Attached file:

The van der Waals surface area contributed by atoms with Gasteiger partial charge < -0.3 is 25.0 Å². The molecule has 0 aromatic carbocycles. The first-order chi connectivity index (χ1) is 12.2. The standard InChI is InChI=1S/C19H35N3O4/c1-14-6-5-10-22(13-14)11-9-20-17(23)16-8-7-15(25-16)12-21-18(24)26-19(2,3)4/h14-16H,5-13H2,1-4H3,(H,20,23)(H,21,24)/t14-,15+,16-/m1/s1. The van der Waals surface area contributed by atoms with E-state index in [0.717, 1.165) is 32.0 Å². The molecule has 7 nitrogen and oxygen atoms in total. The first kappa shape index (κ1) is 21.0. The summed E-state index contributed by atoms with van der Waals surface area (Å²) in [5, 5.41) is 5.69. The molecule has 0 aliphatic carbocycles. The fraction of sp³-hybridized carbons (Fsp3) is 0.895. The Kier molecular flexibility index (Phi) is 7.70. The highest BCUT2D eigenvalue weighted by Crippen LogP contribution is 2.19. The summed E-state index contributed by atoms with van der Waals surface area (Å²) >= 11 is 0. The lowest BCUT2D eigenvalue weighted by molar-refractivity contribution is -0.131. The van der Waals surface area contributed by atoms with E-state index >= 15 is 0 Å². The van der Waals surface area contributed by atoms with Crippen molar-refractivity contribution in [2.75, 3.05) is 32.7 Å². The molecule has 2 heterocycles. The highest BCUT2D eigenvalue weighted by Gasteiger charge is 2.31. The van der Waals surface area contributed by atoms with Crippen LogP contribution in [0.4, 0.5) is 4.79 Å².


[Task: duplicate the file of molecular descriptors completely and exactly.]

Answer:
The van der Waals surface area contributed by atoms with Gasteiger partial charge < -0.3 is 25.0 Å². The molecule has 0 aromatic carbocycles. The first-order chi connectivity index (χ1) is 12.2. The standard InChI is InChI=1S/C19H35N3O4/c1-14-6-5-10-22(13-14)11-9-20-17(23)16-8-7-15(25-16)12-21-18(24)26-19(2,3)4/h14-16H,5-13H2,1-4H3,(H,20,23)(H,21,24)/t14-,15+,16-/m1/s1. The van der Waals surface area contributed by atoms with E-state index in [0.717, 1.165) is 32.0 Å². The molecule has 7 nitrogen and oxygen atoms in total. The first kappa shape index (κ1) is 21.0. The summed E-state index contributed by atoms with van der Waals surface area (Å²) in [5, 5.41) is 5.69. The molecule has 0 aliphatic carbocycles. The fraction of sp³-hybridized carbons (Fsp3) is 0.895. The Kier molecular flexibility index (Phi) is 7.70. The highest BCUT2D eigenvalue weighted by Crippen LogP contribution is 2.19. The summed E-state index contributed by atoms with van der Waals surface area (Å²) >= 11 is 0. The lowest BCUT2D eigenvalue weighted by molar-refractivity contribution is -0.131. The van der Waals surface area contributed by atoms with E-state index >= 15 is 0 Å². The van der Waals surface area contributed by atoms with Crippen molar-refractivity contribution in [2.75, 3.05) is 32.7 Å². The molecule has 2 heterocycles. The highest BCUT2D eigenvalue weighted by Gasteiger charge is 2.31. The van der Waals surface area contributed by atoms with Crippen LogP contribution in [0.4, 0.5) is 4.79 Å².